The Life and Times of a Kindergarten Teacher

You might remember that way back in August I mentioned on here that I'd accepted a temporary position as a kindergarten teacher. Then you might also remember that, immediately following that announcement, I seemed to fall off the face of the earth. In case you didn't pick up on that, those two are very directly connected. But I'm here now to give you a little peek into my hectic and wonderful life as a teacher.

Lots of people said to me, as soon as I told them of my plans, that it would be so much fun and I'd get to play with them all day. Well, it's a lot of fun, teaching kindergarten, and probably the most rewarding job I've ever had. It's also the most frustrating, sometimes exasperating, and always exhausting job I've ever encountered. Kindergarten as it is now is not a fun-filled day of playing games with my five year old friends. It's six and a half hours of teaching these little ones everything from their letters (I only have three students who can read out of twenty three) to how to line up in the hallway.

There are a lot of misconceptions that these kids are just learning social skills and how to read. I wish. We are learning how readers look for things they know, how to retell a story, and how to pick a topic and then write about it. Did I mention that most of these kiddos can't read? I try to integrate some creative play in each lesson and free choice play at the end of the day but each day is packed to the brim with learning.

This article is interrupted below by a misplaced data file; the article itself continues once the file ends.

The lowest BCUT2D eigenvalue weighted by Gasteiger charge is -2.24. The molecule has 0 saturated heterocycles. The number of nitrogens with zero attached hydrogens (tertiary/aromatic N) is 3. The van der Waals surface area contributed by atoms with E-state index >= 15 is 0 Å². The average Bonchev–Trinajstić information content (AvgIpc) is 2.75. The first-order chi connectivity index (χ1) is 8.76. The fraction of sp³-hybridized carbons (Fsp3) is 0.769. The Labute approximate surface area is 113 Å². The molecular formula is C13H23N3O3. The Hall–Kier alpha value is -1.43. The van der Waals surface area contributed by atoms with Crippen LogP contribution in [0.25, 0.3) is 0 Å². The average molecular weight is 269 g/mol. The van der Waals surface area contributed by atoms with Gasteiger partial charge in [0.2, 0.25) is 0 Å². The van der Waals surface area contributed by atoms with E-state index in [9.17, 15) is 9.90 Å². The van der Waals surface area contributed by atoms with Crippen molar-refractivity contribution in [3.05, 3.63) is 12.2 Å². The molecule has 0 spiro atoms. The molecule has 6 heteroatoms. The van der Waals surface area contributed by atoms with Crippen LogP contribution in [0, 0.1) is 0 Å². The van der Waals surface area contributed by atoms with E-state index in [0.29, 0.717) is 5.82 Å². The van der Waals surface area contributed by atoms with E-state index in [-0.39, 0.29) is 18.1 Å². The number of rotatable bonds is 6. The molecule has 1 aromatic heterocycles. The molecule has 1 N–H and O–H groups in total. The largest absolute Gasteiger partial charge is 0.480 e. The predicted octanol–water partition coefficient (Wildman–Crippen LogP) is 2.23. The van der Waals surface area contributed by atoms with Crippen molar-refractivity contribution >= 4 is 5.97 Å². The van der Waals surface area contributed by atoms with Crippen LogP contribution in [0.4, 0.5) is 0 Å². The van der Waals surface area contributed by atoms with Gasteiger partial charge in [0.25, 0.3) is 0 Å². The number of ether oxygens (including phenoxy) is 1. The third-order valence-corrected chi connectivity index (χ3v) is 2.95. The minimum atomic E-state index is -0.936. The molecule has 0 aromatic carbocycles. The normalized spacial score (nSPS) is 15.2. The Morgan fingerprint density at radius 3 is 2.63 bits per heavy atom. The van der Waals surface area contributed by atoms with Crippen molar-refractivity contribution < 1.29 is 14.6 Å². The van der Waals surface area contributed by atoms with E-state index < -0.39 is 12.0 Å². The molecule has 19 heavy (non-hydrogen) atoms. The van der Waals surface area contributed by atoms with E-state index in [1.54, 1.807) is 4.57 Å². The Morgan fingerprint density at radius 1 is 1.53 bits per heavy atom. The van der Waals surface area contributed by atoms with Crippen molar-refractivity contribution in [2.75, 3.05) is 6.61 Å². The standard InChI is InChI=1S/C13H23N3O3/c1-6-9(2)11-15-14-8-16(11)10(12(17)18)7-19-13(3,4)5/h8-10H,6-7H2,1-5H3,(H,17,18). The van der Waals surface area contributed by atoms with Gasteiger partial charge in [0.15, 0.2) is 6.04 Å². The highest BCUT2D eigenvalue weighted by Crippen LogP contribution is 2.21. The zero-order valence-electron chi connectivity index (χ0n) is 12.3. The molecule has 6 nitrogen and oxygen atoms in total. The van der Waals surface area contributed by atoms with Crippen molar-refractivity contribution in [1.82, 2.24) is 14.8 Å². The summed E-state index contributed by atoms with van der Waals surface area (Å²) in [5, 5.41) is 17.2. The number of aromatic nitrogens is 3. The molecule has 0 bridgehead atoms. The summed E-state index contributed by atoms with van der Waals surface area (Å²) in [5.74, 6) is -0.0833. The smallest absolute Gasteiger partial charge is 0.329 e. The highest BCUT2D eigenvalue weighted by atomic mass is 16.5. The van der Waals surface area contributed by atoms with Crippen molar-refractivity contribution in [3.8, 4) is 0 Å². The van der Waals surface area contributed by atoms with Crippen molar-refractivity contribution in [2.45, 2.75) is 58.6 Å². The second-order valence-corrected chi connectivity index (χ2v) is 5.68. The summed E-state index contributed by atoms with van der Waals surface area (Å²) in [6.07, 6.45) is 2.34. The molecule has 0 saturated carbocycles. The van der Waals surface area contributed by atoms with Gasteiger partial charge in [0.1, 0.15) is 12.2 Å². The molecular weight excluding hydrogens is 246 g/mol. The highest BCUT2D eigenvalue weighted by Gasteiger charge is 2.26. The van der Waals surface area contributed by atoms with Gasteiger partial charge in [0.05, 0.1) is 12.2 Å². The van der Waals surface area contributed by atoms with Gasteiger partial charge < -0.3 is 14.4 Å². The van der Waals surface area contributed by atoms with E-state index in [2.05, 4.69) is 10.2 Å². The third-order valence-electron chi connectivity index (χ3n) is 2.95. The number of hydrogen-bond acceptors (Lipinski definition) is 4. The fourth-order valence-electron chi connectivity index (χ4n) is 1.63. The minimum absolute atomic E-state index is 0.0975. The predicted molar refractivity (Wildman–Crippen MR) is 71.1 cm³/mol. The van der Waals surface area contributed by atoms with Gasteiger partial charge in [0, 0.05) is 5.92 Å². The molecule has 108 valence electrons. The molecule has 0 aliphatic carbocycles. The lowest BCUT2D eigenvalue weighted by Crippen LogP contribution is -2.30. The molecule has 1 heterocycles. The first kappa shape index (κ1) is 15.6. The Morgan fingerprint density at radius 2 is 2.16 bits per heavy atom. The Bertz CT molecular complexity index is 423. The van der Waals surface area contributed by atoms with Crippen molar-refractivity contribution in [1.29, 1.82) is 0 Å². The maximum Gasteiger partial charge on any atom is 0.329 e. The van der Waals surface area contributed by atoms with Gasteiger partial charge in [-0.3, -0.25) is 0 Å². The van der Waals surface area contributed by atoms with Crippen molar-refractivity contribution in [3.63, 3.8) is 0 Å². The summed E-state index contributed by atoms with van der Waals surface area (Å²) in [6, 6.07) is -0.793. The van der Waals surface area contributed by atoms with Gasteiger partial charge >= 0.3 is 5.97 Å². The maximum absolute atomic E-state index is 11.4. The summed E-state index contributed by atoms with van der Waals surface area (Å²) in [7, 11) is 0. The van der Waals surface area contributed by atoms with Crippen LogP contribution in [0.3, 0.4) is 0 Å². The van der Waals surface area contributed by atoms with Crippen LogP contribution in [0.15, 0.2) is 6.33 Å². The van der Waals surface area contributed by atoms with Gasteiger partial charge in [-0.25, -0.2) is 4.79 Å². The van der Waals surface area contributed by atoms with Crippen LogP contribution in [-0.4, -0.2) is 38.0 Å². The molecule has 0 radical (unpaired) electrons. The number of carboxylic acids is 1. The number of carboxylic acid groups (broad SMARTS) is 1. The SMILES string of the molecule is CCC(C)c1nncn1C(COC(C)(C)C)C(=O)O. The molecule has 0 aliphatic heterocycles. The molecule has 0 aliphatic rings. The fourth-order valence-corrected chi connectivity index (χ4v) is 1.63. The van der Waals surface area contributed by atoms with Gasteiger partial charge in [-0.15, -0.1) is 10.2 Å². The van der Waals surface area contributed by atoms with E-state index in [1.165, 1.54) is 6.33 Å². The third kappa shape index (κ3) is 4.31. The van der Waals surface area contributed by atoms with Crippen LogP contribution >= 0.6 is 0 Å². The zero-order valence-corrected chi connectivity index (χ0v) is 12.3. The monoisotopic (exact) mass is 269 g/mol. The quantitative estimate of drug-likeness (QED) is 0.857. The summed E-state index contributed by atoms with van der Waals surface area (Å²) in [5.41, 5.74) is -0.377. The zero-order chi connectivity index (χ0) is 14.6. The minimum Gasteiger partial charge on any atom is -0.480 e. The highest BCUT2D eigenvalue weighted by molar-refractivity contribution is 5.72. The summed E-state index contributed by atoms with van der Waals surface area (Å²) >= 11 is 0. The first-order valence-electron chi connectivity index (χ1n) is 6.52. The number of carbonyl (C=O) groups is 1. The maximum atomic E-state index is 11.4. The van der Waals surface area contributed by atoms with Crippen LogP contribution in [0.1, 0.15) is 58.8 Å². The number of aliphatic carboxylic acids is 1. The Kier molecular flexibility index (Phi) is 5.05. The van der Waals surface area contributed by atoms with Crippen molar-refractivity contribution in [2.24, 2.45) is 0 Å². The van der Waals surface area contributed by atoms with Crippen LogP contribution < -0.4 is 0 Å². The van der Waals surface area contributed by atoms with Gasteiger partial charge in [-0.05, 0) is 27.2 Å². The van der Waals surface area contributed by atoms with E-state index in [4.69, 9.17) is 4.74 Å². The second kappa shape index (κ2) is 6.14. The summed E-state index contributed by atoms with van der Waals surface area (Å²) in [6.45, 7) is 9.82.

In the past two months, I've realized that it's hard to be five. Even the most enthusiastic student gets bogged down by the "missing mommy" blues and there are a lot of hurt feelings and bumps and bruises throughout our day. It's also hard to conform to a long and packed day whether you went to preschool or not. I give these kids kudos for getting up every morning and being bright and happy (for the most part) as I bombard them with a new skill every half hour.

Despite the challenges, I wouldn't trade my job for anything. I love getting up in the morning, getting to school and prepping my room for the day then getting to stand at the door and welcoming them in. Each hour there's a new challenge and I'm getting to learn so much about these little kids. At the end of the day, behind the exhaustion, there's a feeling that I did something today. I don't know if I make an impact on them every day but thinking that maybe, if not now, in the future, they'll remember something about their kindergarten year.